A Winning Formula?

Finding your own personal formula to good practice.

As the quizzical title suggests, can there be a single formula to good practice. You know something unifying, regardless of the time and day.

Energy + Focus x Structure / Time = Good Practice?

I like to think there is such a thing. It is as close to perfect as we can get in this imperfect World! The going rate is 10,000 hours. That is the average time it takes to become ‘top of the field’ so to speak. From Quarterbacks, Golfers, Archers, Musicians, Potters and Painters; If someone is to be considered a professional in their field they need to put the practice in and learn their craft. “So I have to talk to myself for 10,000 hours to be a professional speaker?” – you can do that, if you want. But you might be put in an asylum and classed insane.

You speak everyday and unless you have recently taken a vow of silence for religious reasons, I am betting you can hold a conversation. So you are already a professional speaker. You honed that skill as an infant and child. What you haven’t honed anywhere near as much is the confidence and ability to stand in front of various groups of people and illustrate your ideas, translate brain waves and impact people on an emotional level. That is what we want to practice. How? by taking something we have already and replicating it.

Read  – Perfect Speakers Don’t Exist

The idea is straight forward, think of what you are good at and that you enjoy. For me it is between Skiing and Drums. However, one of these is much more applicable (the drums). Now think of the mindset you are in when you are practicing or just dabbling in the chosen activity. Are you consumed by it, forgetting whats going on around you? Perhaps deaf to the people around you as your attention and focus remain channelled? If so, PERFECT! If not, revise your choice and/or work on attaining a level of deep practice through Public Speaking itself.

I practice the drums for only an hour a day. Mostly to keep my neighbours from lynching me. 6pm-7pm, Monday to Friday. It doesn’t shift unless I am away or there is a zombie apocalypse. That is my first key and it is the big one; Consistency. It helps my mind to focus and gives me structure so I can instantly go into a deep practice almost every time. I can be exhausted from work some days but I still strangely have the energy and enthusiasm to practice for 60 minutes. I you want it enough, your mind will move mountains in order to achieve it.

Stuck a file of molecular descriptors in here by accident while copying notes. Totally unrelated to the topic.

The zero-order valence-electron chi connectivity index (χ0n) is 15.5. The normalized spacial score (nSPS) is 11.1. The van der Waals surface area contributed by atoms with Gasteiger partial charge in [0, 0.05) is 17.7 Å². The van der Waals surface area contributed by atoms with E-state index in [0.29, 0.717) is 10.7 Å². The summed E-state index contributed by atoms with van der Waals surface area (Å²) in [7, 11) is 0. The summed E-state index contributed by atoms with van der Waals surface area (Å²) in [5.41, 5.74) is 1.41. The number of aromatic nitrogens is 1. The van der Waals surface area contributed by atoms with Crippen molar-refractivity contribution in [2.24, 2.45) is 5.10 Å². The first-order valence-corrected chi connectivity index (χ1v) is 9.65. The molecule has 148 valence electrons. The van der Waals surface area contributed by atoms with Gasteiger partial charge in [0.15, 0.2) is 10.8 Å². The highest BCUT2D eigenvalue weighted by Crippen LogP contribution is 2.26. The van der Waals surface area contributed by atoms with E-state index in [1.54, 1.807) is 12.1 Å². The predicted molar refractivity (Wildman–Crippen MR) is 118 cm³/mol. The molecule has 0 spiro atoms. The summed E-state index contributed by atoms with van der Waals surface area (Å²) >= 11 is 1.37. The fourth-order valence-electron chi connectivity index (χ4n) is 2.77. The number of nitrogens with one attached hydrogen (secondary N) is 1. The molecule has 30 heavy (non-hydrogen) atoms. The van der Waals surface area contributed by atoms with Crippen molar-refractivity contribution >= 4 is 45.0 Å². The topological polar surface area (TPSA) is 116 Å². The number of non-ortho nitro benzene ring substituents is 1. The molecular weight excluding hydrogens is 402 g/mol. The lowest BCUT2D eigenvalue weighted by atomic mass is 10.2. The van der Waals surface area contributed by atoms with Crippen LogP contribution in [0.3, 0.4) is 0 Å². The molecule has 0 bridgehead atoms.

So for my speaking practice I need to re-create that same mindset and attitude about being consistent. Through doing so, it will yield me the energy and focus to stick at it.

I am terrible with keeping to things, so my life is pleasantly structured (OCD?). Even my practice is on a fixed program. I do five minutes of stretches and warm up myself (not a single touch on the instrument). Then 15 minutes of drills and technique on a practice pad. Now I move to the actual kit and begin with more drills, rudiments and stick work for 10 minutes. which leaves me with the final 30 minutes, in this time slot I can be more flexible and spend time trying new ideas, listening to the kit and making changes and then mostly I put my headphones on and just play along to my music. Notice that I don’t take the fun out of my practice. I reward myself with it after.